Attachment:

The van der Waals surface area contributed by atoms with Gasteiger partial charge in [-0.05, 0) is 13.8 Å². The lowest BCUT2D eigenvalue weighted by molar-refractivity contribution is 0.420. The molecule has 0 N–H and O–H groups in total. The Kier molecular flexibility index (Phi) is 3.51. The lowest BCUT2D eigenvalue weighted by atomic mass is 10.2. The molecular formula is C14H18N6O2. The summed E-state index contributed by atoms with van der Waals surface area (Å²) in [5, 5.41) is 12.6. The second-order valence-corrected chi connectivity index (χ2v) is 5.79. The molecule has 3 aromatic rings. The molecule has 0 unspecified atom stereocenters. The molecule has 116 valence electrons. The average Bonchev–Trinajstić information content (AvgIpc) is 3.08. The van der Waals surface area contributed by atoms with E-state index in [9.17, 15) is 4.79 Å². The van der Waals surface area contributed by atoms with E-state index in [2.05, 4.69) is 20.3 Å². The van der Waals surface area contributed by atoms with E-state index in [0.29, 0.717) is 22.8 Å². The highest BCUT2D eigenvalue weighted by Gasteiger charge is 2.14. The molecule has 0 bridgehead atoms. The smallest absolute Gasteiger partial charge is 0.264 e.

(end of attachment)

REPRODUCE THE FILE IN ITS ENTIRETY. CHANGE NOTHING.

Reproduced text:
The van der Waals surface area contributed by atoms with Gasteiger partial charge in [-0.05, 0) is 13.8 Å². The lowest BCUT2D eigenvalue weighted by molar-refractivity contribution is 0.420. The molecule has 0 N–H and O–H groups in total. The Kier molecular flexibility index (Phi) is 3.51. The lowest BCUT2D eigenvalue weighted by atomic mass is 10.2. The molecular formula is C14H18N6O2. The summed E-state index contributed by atoms with van der Waals surface area (Å²) in [5, 5.41) is 12.6. The second-order valence-corrected chi connectivity index (χ2v) is 5.79. The molecule has 3 aromatic rings. The molecule has 0 unspecified atom stereocenters. The molecule has 116 valence electrons. The average Bonchev–Trinajstić information content (AvgIpc) is 3.08. The van der Waals surface area contributed by atoms with E-state index in [9.17, 15) is 4.79 Å². The van der Waals surface area contributed by atoms with E-state index in [2.05, 4.69) is 20.3 Å². The van der Waals surface area contributed by atoms with E-state index in [0.29, 0.717) is 22.8 Å². The highest BCUT2D eigenvalue weighted by Gasteiger charge is 2.14. The molecule has 0 bridgehead atoms. The smallest absolute Gasteiger partial charge is 0.264 e.